PA Court Decision: Leases Don’t Go on Pause When Landowners Sue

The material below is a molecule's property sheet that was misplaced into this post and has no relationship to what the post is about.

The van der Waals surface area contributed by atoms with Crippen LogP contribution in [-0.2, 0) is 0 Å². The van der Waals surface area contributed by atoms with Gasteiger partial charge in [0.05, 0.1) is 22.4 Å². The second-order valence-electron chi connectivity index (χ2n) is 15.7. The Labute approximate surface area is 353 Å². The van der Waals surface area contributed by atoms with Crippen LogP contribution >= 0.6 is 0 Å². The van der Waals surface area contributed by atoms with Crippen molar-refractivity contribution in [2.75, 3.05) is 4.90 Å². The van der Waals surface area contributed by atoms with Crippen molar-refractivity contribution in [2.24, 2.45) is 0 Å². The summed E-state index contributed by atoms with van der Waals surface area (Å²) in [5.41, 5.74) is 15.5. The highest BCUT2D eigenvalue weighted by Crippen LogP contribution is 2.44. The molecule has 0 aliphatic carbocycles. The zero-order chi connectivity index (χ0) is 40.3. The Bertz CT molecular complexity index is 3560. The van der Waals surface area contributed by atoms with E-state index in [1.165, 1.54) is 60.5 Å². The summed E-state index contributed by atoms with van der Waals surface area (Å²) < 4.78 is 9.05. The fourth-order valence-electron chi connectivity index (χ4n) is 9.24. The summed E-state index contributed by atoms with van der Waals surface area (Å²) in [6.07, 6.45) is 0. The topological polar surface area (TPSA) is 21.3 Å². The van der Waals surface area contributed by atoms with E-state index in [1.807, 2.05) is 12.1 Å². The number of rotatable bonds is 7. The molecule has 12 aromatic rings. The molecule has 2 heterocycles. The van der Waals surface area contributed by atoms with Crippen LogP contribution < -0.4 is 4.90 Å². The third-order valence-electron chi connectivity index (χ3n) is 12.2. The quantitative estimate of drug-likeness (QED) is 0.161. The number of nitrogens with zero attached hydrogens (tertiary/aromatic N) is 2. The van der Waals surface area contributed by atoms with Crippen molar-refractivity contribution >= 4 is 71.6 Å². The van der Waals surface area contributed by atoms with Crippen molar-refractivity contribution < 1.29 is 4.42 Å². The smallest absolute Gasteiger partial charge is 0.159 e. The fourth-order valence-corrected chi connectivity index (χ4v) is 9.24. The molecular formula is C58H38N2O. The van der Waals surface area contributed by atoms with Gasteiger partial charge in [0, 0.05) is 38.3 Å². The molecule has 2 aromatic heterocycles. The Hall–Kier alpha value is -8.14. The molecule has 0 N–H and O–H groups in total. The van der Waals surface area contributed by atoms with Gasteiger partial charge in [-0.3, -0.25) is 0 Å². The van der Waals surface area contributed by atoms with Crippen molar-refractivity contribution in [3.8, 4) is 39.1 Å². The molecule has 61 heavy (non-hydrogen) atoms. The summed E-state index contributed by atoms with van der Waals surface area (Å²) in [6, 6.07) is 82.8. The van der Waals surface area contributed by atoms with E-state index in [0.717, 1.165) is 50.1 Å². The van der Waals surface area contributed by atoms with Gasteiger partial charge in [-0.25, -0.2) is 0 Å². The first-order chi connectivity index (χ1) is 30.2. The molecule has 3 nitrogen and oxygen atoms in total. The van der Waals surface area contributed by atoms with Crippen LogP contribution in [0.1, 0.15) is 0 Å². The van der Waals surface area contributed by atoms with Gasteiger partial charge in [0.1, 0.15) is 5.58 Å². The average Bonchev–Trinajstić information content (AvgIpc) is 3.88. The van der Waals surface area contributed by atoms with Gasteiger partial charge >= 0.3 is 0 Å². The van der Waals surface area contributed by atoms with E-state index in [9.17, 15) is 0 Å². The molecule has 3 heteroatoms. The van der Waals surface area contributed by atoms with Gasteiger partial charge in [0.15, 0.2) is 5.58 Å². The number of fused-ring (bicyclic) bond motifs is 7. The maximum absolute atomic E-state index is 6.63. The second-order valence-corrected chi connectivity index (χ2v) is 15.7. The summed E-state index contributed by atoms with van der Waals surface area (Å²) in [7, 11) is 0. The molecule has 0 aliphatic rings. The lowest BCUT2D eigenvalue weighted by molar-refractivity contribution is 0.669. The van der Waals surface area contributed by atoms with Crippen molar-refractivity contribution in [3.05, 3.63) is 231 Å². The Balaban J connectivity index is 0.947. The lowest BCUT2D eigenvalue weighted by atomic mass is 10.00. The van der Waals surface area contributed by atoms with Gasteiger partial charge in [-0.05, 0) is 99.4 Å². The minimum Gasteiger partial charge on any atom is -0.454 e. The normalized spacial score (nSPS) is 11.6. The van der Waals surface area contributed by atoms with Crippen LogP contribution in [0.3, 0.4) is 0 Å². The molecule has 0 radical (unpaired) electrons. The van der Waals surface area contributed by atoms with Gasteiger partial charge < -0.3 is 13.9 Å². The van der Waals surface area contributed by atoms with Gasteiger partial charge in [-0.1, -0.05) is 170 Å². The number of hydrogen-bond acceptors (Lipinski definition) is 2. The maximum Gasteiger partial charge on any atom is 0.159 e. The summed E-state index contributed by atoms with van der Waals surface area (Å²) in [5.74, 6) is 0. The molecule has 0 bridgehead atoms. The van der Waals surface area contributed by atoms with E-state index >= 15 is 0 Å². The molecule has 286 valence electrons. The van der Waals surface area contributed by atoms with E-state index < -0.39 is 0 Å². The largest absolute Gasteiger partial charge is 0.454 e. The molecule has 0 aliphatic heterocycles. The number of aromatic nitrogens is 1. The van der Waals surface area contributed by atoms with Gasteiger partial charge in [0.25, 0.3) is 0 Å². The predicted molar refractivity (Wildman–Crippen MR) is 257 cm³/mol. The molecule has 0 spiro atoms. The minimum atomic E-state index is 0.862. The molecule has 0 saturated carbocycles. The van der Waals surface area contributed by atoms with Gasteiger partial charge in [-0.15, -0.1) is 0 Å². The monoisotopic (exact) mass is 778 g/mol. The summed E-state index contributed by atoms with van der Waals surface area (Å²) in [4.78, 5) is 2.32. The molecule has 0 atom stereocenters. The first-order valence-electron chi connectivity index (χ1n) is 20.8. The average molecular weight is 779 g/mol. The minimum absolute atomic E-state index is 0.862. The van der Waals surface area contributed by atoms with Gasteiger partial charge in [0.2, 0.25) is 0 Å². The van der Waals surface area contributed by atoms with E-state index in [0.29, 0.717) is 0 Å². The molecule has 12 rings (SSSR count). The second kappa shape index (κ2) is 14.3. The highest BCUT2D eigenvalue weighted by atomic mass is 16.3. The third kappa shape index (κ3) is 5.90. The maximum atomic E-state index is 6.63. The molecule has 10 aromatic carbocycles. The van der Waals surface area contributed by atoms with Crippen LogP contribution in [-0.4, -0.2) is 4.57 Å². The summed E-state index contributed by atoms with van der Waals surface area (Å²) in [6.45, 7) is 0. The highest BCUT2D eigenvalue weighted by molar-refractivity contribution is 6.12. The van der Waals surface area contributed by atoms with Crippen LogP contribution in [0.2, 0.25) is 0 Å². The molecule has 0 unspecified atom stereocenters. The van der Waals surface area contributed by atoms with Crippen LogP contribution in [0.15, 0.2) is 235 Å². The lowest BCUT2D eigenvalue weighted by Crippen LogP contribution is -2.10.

Put on your hip boots, we have some deep waters to wade through with respect to an important court decision in Pennsylvania that affects landowners and drillers. Last October MDN told you about an important lawsuit that went to the Pennsylvania Supreme Court, a case called Harrison v Cabot Oil & Gas (see Important Landowner/Driller Case Heads to PA Supreme Court). In brief, Susquehanna County, PA landowners Wayne and Mary Harrison signed a lease with Cabot Oil & Gas for $100 per acre and 12.5% royalties in 2010. Learning that others in their area got better deals and feeling they were not only hoodwinked but pressured into signing, they sued Cabot halfway through the lease (before any drilling was done) to dissolve the lease. Ultimately that lawsuit was decided in favor of Cabot. But by the time the lawsuit was done and dusted, the original 5-year term had expired without Cabot drilling. The Harrisons claimed since Cabot hadn’t drilled, the lease is now over with. Cabot said the lease went on “pause” when the Harrison’s sued–you can’t very well drill with an active lawsuit. This “lease on pause” case was appealed all the way to the Supreme Court in PA, and in February the Supreme Court ruled that just because there is ongoing litigation, Cabot didn’t have the presumption that the lease was paused (see Cabot O&G Loses PA Supreme Court Case to Extend Lease). That is, Cabot lost the case. But it was referred back to the Third Circuit Court of Appeals for more work before a final final ruling. We now have that final final ruling…

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